I was a little worried because one mower I purchased in 1988. It has a Tecumseh engine which is no longer made and parts may not be available. The other mower I bought in 1992. The engine is a Briggs & Stratton Quantum for which parts are available for the engine, but the mower itself is a Homelite-Jacobsen and even blades are no longer available. The spark plugs I removed from the mowers were pretty badly carboned up.
An alternative option would be to rent a car and make the drive home, while your van is being looked at by a mechanic.
It’s much less convenient now to have to rent a car… but you’re going to be inconvenienced, at the very least, if you burn up your engine and/or cause other serious damage to your Odyssey now.
Slow down and think about it. Good luck.
OP shouldn’t attempt the drive, or even drive the vehicle at all, with a flashing check engine light. That light flashing means there’s a problem that requires immediate att’n . On the other hand it doesn’t mean it will be a time consuming or expensive to fix problem. p0301 means there’s a misfire on just one cylinder, cylinder number 1. So first thing a shop would check, a visual check is all, are there any electric connectors that have come undone affecting that cylinder?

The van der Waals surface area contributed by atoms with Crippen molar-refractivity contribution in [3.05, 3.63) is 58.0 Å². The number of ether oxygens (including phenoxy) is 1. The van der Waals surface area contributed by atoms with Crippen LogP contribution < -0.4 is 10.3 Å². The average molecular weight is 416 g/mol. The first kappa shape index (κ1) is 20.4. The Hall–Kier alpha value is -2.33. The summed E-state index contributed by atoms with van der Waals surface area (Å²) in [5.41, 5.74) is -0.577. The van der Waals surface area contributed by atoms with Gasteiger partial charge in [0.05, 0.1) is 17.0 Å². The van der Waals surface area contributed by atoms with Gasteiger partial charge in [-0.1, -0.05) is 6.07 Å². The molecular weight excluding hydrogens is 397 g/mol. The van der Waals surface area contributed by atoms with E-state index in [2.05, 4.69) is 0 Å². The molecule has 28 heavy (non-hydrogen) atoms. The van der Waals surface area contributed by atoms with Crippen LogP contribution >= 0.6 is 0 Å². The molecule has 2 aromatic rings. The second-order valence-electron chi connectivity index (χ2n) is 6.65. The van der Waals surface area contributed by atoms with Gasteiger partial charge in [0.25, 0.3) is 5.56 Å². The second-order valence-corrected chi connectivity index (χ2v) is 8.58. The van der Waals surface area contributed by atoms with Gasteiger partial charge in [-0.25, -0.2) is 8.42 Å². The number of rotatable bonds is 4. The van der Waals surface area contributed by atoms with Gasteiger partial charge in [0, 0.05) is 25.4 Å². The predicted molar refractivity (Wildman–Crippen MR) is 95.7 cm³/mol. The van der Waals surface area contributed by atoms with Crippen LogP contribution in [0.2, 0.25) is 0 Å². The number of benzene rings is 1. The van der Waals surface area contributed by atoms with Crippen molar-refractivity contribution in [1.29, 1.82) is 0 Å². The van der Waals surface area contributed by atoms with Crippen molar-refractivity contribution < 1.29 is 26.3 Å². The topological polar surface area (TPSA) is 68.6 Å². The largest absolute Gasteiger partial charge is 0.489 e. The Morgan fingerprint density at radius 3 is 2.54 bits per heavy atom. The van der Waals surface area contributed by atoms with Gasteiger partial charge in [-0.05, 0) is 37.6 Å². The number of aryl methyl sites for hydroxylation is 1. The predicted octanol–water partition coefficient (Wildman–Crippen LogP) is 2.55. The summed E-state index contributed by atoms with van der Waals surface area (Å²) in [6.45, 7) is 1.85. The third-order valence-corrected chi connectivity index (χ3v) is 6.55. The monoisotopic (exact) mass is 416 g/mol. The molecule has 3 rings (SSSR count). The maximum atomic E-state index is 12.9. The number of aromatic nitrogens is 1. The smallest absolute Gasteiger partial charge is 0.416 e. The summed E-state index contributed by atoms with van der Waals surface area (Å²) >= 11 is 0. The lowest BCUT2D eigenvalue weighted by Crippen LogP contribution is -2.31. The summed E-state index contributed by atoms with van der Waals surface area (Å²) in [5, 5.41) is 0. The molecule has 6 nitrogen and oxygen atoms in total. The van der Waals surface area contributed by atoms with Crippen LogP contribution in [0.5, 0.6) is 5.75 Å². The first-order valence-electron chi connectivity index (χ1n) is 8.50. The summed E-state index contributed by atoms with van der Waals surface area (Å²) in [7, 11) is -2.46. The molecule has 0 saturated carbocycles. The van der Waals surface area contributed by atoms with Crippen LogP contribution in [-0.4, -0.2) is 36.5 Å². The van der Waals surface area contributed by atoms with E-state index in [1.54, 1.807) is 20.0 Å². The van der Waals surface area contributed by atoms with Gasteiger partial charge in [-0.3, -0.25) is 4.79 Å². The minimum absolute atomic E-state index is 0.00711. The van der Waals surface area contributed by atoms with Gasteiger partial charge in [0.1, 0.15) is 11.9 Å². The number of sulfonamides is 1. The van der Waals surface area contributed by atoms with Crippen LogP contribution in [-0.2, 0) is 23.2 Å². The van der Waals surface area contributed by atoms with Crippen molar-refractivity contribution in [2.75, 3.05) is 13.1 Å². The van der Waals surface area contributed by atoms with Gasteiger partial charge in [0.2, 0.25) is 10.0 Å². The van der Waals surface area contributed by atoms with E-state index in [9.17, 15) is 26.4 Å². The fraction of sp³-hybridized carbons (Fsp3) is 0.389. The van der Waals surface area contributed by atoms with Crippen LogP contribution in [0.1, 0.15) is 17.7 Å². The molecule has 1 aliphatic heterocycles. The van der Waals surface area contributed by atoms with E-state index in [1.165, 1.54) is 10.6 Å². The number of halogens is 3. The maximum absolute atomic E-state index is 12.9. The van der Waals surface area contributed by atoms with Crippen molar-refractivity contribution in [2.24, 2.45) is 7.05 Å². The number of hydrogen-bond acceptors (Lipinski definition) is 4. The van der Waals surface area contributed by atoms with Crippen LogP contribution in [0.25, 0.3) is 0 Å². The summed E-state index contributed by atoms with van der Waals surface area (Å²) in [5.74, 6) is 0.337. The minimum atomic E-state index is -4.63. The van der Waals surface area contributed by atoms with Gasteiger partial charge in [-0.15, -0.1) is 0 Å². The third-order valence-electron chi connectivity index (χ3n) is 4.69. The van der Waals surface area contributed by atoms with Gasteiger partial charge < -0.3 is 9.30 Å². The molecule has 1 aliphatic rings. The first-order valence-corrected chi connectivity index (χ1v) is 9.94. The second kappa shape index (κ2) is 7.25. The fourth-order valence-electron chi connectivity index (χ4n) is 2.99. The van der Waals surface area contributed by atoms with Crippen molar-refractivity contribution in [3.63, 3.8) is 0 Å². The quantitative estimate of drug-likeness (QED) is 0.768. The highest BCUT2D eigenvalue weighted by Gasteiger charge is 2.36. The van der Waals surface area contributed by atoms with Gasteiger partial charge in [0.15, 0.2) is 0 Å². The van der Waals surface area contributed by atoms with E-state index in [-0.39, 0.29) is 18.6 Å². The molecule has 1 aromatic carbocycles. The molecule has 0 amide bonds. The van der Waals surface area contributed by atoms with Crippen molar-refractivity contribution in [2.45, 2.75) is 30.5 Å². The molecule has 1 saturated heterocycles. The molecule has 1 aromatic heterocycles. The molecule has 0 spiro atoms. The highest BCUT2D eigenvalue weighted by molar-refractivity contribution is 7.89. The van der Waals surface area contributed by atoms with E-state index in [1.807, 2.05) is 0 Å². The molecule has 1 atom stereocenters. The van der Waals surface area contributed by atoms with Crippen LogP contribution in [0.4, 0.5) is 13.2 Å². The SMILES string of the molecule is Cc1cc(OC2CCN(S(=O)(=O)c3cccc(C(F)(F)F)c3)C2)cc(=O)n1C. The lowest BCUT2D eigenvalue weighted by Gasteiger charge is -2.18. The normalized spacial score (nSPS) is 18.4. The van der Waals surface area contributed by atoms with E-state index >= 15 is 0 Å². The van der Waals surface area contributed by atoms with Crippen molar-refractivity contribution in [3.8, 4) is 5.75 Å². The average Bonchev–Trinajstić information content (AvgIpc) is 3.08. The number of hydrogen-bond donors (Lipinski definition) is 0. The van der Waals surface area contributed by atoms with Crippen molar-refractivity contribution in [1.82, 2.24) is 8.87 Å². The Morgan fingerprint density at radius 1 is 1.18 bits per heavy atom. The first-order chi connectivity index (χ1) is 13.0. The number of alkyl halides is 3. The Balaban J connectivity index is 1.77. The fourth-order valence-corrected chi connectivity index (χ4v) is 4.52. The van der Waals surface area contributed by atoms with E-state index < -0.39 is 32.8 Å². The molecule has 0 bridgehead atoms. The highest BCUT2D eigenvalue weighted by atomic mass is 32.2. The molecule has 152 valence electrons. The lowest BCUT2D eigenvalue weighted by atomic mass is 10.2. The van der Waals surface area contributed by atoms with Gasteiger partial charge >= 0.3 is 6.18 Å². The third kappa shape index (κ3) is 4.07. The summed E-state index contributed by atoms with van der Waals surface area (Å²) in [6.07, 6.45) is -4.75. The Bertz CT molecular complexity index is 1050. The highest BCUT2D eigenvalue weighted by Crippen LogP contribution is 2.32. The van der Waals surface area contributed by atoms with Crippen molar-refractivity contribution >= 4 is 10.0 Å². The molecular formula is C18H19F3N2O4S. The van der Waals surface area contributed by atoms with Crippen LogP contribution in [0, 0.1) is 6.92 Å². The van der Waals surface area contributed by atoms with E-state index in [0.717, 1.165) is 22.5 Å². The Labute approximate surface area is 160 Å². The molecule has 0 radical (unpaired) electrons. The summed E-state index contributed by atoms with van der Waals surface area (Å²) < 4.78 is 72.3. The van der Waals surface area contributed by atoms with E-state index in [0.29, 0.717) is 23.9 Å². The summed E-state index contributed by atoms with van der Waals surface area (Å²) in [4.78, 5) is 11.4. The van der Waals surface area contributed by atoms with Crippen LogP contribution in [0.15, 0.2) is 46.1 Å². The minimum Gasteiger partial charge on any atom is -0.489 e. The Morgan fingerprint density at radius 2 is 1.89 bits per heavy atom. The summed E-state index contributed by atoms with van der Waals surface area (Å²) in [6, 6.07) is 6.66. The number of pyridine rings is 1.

@Paul_Lee What did you do? Get the Odyssey fixed?Rent a car and drive home? Drive home with CEL flashing?
So, what we should have done is gotten it fixed on Saturday when the mechanic shop was open neareby. We did not. We drove it home (350 miles). I drove it to the mechanics. From all I read the worst I could do is kill the catalytic converter. I’m hoping I didn’t, but I’ll hear the news soon. My father in-law was certain it was just the one cylinder and because it is a 6 cylinder he didn’t think we could do damage to the car. I trust him when it comes to cars (we’ll find out if he was right!).
Further info for others who may have been interested. We do all the maintenance recommended on the car. It has 135K on it (2011, I got it 3 years ago with 45K on it, so we put 30K on it a year - lots of highway driving, lots of family trips). Regular oil changes and maintenance.
We may have been due to change our spark plugs. I would have to ask my mechanic but if I had to guess, I think it was about 1.5 years ago. So that would put about 45K on the current spark plugs and coils.